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Assessing the Performance of Django Applications with Blackfire


In today's blog post, I'll be introducing Blackfire and how you can use Blackfire to assess the performance of your Django applications.

Blackfire is a code performance and observability solution that helps improve web applications performance at various steps in a software development life cycle: from development to test, staging and production. It's the complete solution for the monitoring and profiling of your web applications.

Blackfire provides support for PHP and Python monitoring and profiling. It also supports Go profiling. It can also be used to carry out performance testing anywhere in your QA process.

In this blog post, I'll be demonstrating how to monitor and profile Django applications with Blackfire.

Blackfire Installation Process

Blackfire has a number of uses from monitoring to profiling to even testing. In this section, I'm going to explain how to profile a Django application on Blackfire.

In order to be able to profile a Django application on Blackfire, we need to install the following.

  • Create a free Blackfire account

  • To install Blackfire, follow the steps here

After installing Blackfire, run the following command to check if you have the blackfire-python module installed.


After confirming if you haveblackfire-pythonmodule installed on your machine, the next thing needed is to set up the Django project.

Setting up the Django project

To set up the Django project on a machine, you need to follow these steps:

  • Clone the project, here

  • Make sure you have postgresql installed on your machine because the Django project uses

  • Make sure you have python 3.9 installed on your machine.

  • Install pipenv

pip install --user pipenv
  • Install the project requirements using pipenv
pipenv install
  • Make sure the docker daemon is running and run the following command in the project folder to start the PostgreSQL container
docker-compose up -d
  • Create a database and role for the project by running the following commands:
createdb bigfoot && createuser -s bigfoot
  • Run the following commands in the project folder to generate fake data for the project:
# Run the following command in the pipenv shell
python migrate
python generate_fake_data
  • Run the project server with blackfire-python
blackfire-python python runserver

Navigate to to see the bigfoot project running live in your browser.

Profiling the Django Project

Now that we have installed Blackfire and set up our project, the next thing to do is to profile our project. Blackfire can do more than just profiling, we can run test cases and create test scenarios. In order to do more with Blackfire, you'll need to create a.blackfire.ymlfile in the project folder to write test cases and scenarios. For the purpose of this tutorial, we are going to profile the Django application we have running on a local machine. The easiest way to profile a project is via the Blackfire chrome extension. Here is how to profile a Django project with the Blackfire:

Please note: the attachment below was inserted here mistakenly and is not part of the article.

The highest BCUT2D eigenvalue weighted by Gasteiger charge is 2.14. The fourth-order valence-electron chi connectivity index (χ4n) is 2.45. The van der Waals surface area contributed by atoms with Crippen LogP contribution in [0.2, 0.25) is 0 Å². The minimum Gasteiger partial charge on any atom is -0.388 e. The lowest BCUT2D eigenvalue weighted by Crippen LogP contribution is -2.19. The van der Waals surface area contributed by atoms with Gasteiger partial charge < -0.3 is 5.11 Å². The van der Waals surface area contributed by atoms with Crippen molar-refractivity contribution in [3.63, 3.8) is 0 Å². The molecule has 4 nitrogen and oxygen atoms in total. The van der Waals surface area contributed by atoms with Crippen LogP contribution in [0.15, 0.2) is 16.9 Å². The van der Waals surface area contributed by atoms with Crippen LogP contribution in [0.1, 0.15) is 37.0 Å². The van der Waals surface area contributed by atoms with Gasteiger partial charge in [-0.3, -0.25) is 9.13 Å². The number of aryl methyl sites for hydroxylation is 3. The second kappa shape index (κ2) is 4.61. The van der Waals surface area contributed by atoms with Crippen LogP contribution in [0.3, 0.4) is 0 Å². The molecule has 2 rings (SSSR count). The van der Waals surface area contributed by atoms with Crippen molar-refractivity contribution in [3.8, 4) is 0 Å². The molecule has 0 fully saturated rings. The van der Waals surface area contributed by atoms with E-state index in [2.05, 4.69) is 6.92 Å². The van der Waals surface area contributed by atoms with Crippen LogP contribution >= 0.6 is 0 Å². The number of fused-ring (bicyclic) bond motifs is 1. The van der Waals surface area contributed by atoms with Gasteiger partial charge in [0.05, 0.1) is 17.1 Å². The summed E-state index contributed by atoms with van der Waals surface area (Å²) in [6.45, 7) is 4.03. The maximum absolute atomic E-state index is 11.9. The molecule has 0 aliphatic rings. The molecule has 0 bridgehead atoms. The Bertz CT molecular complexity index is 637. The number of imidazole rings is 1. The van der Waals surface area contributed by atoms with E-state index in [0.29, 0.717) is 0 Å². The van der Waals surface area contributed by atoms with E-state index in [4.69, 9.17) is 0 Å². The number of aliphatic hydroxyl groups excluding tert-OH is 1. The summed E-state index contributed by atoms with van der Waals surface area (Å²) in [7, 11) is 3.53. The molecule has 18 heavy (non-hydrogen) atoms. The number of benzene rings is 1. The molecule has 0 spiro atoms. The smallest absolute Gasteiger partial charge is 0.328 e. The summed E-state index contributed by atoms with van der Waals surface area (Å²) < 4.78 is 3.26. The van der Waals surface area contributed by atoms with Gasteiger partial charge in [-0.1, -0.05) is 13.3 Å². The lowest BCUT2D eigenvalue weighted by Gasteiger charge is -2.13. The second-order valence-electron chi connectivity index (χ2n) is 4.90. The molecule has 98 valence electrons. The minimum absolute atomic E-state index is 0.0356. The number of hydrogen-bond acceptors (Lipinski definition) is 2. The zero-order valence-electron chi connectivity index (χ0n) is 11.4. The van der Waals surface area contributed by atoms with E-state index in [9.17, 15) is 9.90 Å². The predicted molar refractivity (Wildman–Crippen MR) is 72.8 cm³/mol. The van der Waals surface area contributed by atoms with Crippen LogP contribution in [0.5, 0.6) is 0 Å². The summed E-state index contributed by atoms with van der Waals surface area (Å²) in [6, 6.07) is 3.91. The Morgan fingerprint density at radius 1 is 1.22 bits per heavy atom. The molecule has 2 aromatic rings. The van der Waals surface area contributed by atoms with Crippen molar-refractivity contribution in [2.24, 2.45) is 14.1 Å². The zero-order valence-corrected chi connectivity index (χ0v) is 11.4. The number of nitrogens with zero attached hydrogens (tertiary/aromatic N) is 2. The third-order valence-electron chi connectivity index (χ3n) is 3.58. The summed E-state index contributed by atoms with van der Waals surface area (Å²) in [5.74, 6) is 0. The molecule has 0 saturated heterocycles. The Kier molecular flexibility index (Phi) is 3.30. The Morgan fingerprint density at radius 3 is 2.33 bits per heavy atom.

• Install the Chrome extension. After that, you should see the Blackfire logo in your browser extension tab.

  • To profile, make sure the application server is running, you have installed Blackfire and the Python probe. Click on the Blackfire logo and then click Profile.

  • After clicking onProfile,it takes a few seconds to profile and the information about the application will be displayed at the top of your screen.

  • Click on View Timeline to see the time it took each function in your application to fire.

My favourite Blackfire feature is the recommendations feature. It is located on the tab on the left-hand side just after the metrics tab. Blackfire automatically recommends fixes to your application based on best practices and the result from your application profiling.

After profiling the application, Blackfire suggested these recommendations, which would lead me to believe that my application performance can be improved by doing the following:

  • Enabling Django cached loader on production.
  • EnablingDjango DB persistent connections on production.
  • Execute fewer SQL queries. Current SQL queries are 26 but they should be less than or equal to 10.
  • Django DEBUG flag should be false on production
  • Less ORM entities should be created. The current ORM entities created are 516 but according to Blackfire, it should be less than or equal to 50.

If I make these improvements to my application code, i should have a more performant application.

There are so many other capabilities of Blackfire like profiling automation, performance testing, executing test scenarios etc. To see more capabilities of Blackfire, watch this short video.


In today's blog post of the 7days of series, I discussed what Blackfire is and the awesome capabilities that it has. I configured and set up a Django application for Blackfire and profiled it. On the next day of the series, I will be discussing how to set up and deploy a NextJS application on